Dogs can sniff out positive coronavirus samples with 96% accuracy - study

The use of sniffer dogs to detect COVID is not new, but this method is particularly unique. Soon enough, we may be seeing sniffer dogs at every airport to allow for travel amid the pandemic.

A medical detection dog – a sort of sniffer dog for illnesses – at its training centre in Milton Keynes, England (photo credit: CHRIS JACKSON/POOL VIA REUTERS)
A medical detection dog – a sort of sniffer dog for illnesses – at its training centre in Milton Keynes, England
Specially trained medical detection dogs may be able to recognize positive coronavirus samples with up to 96% accuracy, a new proof-of-concept study claims.
The research, carried out by professionals from the University of Pennsylvania School of Veterinary Medicine's Working Dog Center, found that dogs can be trained to identify saliva and urine samples of patients who tested positive for COVID-19.
The study was published on the Public Library of Science's website after having been peer-reviewed. 
"A unique odor associated with SARS-CoV-2 infection present in human urine as well as saliva, provides impetus for the development of odor-based screening – either by electronic, chemical, or biological sensing methods," researchers stated in the study.
However, there is a certain concern for training such dogs, because since the ultimate goal would be for them to detect COVID-positive patients in a public setting and not from such samples, such training would be dangerous, as they would need to be trained around people who have tested positive for coronavirus. 
However, researchers expressed concern over the method of providing samples used in training the dogs, as they could possibly get accustomed to specific samples rather than some sort of trademark scent of a COVID-positive sample.
"Future training of dogs and investigation into biological, chemical and electronic detectors should focus on increasing the number of relevant and novel samples," the study states.
Ideally, researchers note, many samples must be used in the training process.
This is not the first study to promote the notion that coronavirus could be detected using medical detection dogs. In fact, the use of sniffer dogs to detect coronavirus in public spaces is considered a potential method for reopening international travel safely.
In February, a German veterinary clinic managed to train sniffer dogs to detect the novel coronavirus in human saliva samples with 94% accuracy.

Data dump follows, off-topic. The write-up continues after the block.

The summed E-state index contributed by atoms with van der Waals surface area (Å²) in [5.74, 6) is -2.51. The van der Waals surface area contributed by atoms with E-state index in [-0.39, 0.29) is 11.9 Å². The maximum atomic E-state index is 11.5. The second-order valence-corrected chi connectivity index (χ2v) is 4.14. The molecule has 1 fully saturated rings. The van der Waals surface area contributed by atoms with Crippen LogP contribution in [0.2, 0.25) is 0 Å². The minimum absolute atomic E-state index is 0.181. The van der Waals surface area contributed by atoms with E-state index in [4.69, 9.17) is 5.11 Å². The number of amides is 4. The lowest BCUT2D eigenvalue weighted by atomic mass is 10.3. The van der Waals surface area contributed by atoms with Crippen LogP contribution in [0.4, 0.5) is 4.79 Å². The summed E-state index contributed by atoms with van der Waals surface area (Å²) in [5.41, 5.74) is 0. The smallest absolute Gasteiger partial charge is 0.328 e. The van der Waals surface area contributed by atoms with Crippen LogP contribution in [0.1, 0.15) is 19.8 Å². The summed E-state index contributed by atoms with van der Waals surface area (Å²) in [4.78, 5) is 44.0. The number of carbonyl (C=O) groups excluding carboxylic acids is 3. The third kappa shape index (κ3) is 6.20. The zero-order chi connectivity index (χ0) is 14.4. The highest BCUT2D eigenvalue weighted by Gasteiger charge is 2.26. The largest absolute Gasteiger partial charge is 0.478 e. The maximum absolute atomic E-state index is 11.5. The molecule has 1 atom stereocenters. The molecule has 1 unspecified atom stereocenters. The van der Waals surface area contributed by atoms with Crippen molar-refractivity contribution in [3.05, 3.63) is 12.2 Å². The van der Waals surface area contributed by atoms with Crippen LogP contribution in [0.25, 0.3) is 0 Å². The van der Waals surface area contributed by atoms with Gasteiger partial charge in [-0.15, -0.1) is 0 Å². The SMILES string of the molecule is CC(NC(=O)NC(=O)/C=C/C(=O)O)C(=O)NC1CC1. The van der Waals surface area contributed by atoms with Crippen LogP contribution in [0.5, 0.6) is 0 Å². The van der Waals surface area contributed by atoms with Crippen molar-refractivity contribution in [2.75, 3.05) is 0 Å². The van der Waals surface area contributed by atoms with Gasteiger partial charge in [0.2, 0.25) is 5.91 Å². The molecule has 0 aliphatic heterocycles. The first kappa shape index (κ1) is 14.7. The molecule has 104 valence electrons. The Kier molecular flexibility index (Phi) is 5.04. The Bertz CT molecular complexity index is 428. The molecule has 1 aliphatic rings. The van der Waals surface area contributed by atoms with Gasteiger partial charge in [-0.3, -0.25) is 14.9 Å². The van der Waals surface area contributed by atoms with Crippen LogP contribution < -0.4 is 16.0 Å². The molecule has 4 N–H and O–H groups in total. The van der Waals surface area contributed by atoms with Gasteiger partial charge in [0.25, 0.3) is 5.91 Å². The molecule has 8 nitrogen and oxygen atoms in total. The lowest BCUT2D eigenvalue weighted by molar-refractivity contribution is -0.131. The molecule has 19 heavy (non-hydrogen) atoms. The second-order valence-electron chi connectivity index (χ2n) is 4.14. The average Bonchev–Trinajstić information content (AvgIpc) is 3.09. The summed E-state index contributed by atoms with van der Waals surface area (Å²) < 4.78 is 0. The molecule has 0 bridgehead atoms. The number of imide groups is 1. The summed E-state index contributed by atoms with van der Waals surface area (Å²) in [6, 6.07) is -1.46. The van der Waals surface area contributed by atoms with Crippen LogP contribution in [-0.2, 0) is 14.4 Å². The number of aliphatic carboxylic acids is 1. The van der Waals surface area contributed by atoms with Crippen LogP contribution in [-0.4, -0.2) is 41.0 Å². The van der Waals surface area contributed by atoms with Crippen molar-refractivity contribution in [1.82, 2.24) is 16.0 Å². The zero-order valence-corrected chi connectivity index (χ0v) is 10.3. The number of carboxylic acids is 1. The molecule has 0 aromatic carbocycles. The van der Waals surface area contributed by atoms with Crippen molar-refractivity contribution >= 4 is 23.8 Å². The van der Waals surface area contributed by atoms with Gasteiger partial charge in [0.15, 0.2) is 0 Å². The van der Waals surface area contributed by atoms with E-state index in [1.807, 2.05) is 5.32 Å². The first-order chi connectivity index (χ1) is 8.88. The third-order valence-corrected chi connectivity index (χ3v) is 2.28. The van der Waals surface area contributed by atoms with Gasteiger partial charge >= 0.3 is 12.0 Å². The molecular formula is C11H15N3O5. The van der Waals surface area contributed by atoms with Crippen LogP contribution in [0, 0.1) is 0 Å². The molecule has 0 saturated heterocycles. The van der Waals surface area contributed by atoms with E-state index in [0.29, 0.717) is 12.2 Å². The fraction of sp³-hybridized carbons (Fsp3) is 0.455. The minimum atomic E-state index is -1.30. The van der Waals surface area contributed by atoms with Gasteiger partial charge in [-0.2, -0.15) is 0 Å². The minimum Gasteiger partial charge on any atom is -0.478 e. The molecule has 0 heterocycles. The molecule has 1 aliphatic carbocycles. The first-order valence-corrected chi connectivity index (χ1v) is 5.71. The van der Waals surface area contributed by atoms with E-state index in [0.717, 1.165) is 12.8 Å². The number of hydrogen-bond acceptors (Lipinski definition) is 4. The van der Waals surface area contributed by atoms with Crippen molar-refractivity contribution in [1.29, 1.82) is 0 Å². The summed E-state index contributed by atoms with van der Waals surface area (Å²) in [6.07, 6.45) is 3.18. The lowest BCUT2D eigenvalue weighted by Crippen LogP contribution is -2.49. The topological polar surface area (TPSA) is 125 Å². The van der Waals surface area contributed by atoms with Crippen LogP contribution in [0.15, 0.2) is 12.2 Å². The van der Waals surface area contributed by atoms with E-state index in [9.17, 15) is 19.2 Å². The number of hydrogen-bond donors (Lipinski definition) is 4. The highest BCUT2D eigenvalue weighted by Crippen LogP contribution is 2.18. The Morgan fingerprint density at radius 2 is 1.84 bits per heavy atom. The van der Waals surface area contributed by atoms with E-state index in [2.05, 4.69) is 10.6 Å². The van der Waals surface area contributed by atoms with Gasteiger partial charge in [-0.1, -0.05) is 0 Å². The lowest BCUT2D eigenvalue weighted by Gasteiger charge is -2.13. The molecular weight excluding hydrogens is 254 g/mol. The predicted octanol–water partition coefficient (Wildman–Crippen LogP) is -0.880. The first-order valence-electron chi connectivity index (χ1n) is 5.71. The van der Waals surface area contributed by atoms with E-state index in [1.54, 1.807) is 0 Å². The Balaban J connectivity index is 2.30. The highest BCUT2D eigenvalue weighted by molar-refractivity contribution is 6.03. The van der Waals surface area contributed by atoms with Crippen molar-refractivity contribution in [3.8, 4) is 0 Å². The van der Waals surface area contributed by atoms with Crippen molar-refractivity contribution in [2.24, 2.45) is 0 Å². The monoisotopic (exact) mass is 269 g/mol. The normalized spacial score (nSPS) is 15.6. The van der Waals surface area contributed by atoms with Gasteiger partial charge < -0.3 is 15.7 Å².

“We did a study where we had dogs sniffing samples from COVID-positive patients and we can say they have a 94% probability in our study... that they can sniff them out,” said Holger Volk, head of the veterinary clinic.
“So dogs can really sniff out people with infections and without infections, as well as asymptomatic and symptomatic COVID patients,” he added.
In Finland, dogs trained to detect the novel coronavirus began sniffing passenger samples at Finland’s Helsinki-Vantaa Airport last September, in a pilot project alongside more usual testing there.
Chile’s international airport in Santiago is also using canine detectors.
A study published in March found that Thai sniffer dogs trained to detect COVID-19 in human sweat proved nearly 95% accurate during training and could be used to identify coronavirus infections at busy transport hubs within seconds.
“The dogs take only one to two seconds to detect the virus,” Professor Kaywalee Chatdarong, leader of the project at the veterinary faculty of Thailand’s Chulalongkorn University, told Reuters.
“Within a minute, they will manage to go through 60 samples.”
The dogs can detect a volatile organic compound secreted in the sweat of COVID-19 sufferers, even in the absence of disease symptoms, the Thai researcher said.
They would not need to sniff people directly, but could screen samples of sweat, she added, a task that should not be difficult in a tropical country such as Thailand.
That these furry fellows may be able to protect people throughout the world from further infection, is another reason that they are man's best friend.
Reuters contributed to this report.